The Stevenson vs. Gvozdyk fight will be be shown on Showtime Boxing and will be streamed free on Sho Sports Youtube channel as well as Showtime Boxing Facebook starting at 7:45 p.m. ET. Gvozdyk, 31, comes into the fight as the favorite with the bettors, but he’s going to need to prove that he deserves it. Stevenson still looks like the better fighter based on their recent fights. Gvozdyk is young enough potentially to dethrone the 41-year-old Stevenson, but he’s not looked good enough to do the job. Gvozdyk will be stepping into the lion’s den in facing the Canadian based Stevenson in Quebec.

The Top Rank promoted Gvozdyk has been fighting all over the place since he turned pro in 2014. Mostly he’s been fighting in Las Vegas, Nevada. This will be Gvozdyk’s first trip to Canada, and he’s going to need to win without getting a lot of applause from the pro-Stevenson crowd that will be on hand to give him support.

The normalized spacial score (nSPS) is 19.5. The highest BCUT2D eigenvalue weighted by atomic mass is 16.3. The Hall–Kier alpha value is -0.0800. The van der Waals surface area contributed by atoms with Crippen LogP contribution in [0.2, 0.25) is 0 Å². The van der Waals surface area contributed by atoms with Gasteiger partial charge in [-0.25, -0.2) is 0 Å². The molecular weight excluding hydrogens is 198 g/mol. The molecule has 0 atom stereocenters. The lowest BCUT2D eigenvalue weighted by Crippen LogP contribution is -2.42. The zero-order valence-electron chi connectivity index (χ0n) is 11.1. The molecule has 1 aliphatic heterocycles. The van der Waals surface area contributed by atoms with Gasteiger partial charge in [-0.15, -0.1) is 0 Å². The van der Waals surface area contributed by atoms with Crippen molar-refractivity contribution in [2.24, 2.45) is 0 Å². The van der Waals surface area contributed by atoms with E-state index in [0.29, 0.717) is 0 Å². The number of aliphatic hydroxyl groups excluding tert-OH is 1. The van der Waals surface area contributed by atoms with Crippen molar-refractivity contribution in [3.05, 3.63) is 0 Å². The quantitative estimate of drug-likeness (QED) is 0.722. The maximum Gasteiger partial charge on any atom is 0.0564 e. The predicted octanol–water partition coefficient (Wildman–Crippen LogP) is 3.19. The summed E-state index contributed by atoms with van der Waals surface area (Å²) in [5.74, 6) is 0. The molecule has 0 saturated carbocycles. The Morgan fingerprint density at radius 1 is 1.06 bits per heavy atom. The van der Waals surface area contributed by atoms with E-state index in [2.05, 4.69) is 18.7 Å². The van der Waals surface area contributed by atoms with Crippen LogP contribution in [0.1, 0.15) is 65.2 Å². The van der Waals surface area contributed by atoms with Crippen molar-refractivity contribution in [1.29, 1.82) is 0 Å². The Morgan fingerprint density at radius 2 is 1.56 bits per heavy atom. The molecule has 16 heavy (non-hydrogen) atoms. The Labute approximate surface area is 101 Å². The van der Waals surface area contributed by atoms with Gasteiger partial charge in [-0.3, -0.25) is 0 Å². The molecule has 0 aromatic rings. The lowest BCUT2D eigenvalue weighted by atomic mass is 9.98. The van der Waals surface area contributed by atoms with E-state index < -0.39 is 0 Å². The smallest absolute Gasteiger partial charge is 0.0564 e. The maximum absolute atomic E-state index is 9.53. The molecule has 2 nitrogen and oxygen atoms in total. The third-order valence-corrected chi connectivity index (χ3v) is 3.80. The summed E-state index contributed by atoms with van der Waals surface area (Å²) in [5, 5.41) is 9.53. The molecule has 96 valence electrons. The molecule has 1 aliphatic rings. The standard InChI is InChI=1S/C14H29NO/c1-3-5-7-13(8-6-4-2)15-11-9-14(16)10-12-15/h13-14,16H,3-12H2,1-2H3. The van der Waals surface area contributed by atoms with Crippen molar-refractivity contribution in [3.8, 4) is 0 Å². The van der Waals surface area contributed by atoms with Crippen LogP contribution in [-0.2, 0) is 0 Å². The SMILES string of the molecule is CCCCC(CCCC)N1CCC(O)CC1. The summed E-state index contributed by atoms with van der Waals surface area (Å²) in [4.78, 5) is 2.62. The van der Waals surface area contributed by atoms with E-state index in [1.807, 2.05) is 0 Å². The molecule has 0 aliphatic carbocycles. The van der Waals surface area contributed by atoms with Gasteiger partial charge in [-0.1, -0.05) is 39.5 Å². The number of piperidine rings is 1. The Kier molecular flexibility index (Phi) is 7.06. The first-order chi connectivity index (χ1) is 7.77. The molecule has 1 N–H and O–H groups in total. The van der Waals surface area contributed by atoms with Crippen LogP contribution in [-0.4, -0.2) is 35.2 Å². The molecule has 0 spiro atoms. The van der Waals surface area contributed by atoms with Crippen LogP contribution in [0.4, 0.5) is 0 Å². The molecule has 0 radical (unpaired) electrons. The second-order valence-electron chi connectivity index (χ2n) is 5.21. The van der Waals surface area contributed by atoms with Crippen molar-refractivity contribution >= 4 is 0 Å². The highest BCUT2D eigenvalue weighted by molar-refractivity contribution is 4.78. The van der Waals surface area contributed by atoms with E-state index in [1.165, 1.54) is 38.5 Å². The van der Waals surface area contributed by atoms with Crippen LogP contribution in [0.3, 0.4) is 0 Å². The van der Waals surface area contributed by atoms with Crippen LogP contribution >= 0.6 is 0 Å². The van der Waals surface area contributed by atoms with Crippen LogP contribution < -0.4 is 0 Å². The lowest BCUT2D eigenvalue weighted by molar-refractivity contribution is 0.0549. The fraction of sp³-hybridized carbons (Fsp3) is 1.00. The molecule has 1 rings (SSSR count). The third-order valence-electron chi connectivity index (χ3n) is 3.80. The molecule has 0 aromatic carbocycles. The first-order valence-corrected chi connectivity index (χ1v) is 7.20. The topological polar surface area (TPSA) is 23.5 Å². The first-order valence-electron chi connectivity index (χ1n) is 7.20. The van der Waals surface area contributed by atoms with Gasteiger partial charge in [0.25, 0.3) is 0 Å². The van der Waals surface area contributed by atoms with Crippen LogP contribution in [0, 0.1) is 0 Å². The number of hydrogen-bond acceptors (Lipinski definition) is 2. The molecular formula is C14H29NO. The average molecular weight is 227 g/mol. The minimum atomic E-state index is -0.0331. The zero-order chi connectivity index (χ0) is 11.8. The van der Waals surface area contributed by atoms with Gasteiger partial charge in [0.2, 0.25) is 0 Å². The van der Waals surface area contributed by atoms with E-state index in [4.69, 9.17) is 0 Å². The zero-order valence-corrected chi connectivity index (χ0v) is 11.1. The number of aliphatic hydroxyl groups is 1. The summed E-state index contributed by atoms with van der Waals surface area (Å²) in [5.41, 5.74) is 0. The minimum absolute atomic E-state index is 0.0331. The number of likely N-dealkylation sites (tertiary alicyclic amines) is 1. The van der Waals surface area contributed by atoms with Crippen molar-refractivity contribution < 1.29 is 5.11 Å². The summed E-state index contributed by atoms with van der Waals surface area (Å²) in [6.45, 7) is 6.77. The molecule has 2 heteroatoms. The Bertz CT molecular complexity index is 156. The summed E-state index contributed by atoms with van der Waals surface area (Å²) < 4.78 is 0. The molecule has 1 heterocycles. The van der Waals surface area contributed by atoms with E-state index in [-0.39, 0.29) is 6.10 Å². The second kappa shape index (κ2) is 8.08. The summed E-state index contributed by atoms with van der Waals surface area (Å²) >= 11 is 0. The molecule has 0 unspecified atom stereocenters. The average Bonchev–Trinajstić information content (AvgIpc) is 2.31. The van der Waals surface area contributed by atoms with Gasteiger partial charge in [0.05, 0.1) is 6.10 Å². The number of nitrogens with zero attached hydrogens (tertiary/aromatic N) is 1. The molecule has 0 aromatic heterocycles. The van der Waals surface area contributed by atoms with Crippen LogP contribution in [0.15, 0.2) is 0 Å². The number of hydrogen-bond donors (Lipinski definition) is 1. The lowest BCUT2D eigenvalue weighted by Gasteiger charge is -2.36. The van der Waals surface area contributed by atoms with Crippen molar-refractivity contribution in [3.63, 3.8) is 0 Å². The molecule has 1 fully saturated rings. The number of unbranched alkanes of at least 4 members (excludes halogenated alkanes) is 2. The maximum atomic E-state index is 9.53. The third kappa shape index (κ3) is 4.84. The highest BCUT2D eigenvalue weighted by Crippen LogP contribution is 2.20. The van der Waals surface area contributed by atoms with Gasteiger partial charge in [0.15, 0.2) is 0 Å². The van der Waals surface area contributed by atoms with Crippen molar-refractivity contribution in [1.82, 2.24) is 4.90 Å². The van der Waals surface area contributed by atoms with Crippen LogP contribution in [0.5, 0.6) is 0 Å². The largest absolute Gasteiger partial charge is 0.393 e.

“I know that Gvozdyk is a good boxer, he was a bronze medalist at the Olympics and he has a European style,” Stevenson said. “His movement is good and he has good technique but there are definitely weaknesses that I plan to exploit.”

Stevenson, 5’11”, isn’t saying what the weaknesses are for the 6’2″ gvozdyk, but it’s likely one of these areas:

– Weak punch resistance

– Slow hand speed

– Poor defensive skills

– Lack of self confidence

– Ring IQ not outstanding

Stevenson has gotten older since turning pro in 2006, but he’s still punching with huge power with his left hand, and his hand speed is second to none in the 175 lb weight class. Gvozdyk will be taking a back seat to Stevenson’s hand speed tonight. He’s not going to be nearly as fast as Stevenson, and that’s just the reality of it. Gvozdyk is a good fighter, but he’s never going to be a speed burner when it comes to hand and foot speed. Gvozdyk won’t have the same punching power as Stevenson tonight. He’s not that kind of a puncher. Gvozdyk hs good but not great punching power. He’s more of a Dmitry Bivol type of puncher, but not in the class of the hard punchers like Stevenson, Sergey Kovalev, Artur Beterbiev, Marcus Browne, Eleider Alvarez, Anthony Yarde, Joe Smith Jr. and Badou Jack. Those guys all punch harder than Gvozdyk.